Transparency Talk

Candid Announces Inaugural #OpenForGood Award Winners
May 30, 2019

Janet Camarena is director of transparency initiatives at Candid.

This post is part of the Glasspockets’ #OpenforGood series done in partnership with the Fund for Shared Insight. The series explores new tools, promising practices, and inspiring examples showing how some foundations are opening up the knowledge that they are learning for the benefit of the larger philanthropic sector. Contribute your comments on each post and share the series using #OpenForGood. View more posts in the series.

Open For Good Awardees and Committee MembersLeft to Right: Meg Long, President, Equal Measure (#OpenForGood selection committee); Janet Camarena, Director, Transparency Initiatives, Candid; Awardee Savi Mull, Senior Evaluation Manager, C&A Foundation; Awardee Veronica Olazabal, Director, Measurement, Evaluation & Organizational Performance, The Rockefeller Foundation; Clare Nolan, Co-Founder, Engage R + D (#OpenForGood selection committee).

Yesterday as part of the Grantmakers for Effective Organizations Learning Conference, Candid announced the inaugural recipients of the #OpenForGood Award, which is designed to recognize and encourage foundations to openly share what they learn so we can all get collectively smarter. The award, part of a larger #OpenForGood campaign started in 2017, includes a set of tools to help funders work more transparently including a GrantCraft Guide about how to operationalize knowledge sharing, a growing collection of foundation evaluations on IssueLab, and advice from peers in a curated blog series.

The three winning foundations each demonstrate an active commitment to open knowledge and share their evaluations through IssueLab, an open repository that is free, searchable, and accessible to all. Selected by an external committee from a globally sourced nomination process, the committee reviewed the contenders looking for evidence of an active commitment to open knowledge, creative approaches to making knowledge shareable, field leadership, and incorporating community insights into knowledge sharing work.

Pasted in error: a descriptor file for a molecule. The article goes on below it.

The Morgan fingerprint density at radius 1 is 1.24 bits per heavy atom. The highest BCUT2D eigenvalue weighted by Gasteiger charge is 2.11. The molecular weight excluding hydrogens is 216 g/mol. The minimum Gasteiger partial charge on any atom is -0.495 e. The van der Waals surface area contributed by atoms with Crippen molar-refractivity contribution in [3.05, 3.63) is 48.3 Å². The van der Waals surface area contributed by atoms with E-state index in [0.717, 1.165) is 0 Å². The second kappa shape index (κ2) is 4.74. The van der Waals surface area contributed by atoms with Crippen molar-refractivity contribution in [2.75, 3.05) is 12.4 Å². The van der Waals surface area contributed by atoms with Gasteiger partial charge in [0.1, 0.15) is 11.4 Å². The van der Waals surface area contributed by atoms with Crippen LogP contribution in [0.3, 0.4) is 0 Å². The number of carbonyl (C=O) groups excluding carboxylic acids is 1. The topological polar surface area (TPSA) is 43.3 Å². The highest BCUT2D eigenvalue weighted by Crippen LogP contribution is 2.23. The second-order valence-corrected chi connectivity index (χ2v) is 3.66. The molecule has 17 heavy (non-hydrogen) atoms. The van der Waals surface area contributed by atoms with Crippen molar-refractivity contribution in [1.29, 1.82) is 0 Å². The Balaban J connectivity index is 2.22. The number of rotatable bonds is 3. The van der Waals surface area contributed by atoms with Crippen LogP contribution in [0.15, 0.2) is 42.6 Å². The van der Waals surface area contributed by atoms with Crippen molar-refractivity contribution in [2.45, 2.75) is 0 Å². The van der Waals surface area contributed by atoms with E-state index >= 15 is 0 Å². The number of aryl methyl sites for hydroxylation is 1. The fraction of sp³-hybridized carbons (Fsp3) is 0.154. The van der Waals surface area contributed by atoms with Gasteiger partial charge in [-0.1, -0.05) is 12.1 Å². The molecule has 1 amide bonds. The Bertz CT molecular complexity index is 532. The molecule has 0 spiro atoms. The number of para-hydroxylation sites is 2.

And the Winners Are…

Here are some highlights from the award presentation remarks:

C and A FoundationC&A Foundation
Award Summary: Creativity, Demonstrated Field Leadership, and Willingness to Openly Share Struggles

The C&A Foundation is a multi-national, corporate foundation working to fundamentally transform the fashion industry. C&A Foundation gives its partners financial support, expertise and networks so they can make the fashion industry work better for every person it touches. Lessons learned and impact for each of its programs are clearly available on its website, and helpful top-level summaries are provided for every impact evaluation making a lengthy narrative evaluation very accessible to peers, grantees and other stakeholders. C&A Foundation even provides such summaries for efforts that didn’t go as planned, packaging them in an easy-to-read, graphic format that it shares via its Results & Learning blog, rather than hiding them away and quietly moving on as is more often the case in the field.

The Ian Potter FoundationIan Potter Foundation
Award Summary: Creativity, Field Leadership, and Lifting Up Community Insights

This foundation routinely publishes collective summaries from all of its grantee reports for each portfolio as a way to support shared learning among its existing and future grantees. It’s a refreshing reinvention of the traditional grantee report, placing priority on collecting and sharing the kinds of information that will be helpful to other practitioners, rather than questions to satisfy the typical ritual of a grant report that goes something like submit, data enter, file away never to be seen, and repeat.

Beyond being transparent with its grantee learning and reports, the Ian Potter Foundation also recently helped lift the burden on its grantees when it comes to measurement and outcomes. Instead of asking overworked charities to invent a unique set of metrics just for their grant process, foundation evaluation staff took it upon themselves to mine the Sustainable Development Goals targets framework to provide grantees with optional and ready-made outcomes templates that would work across the field for many funders. You can read more about that effort underway in a recent blog post here.

The Rockefeller FoundationThe Rockefeller Foundation
Award Summary: Field Leadership, Consistent Knowledge Sharing, and Commitment to Working Transparently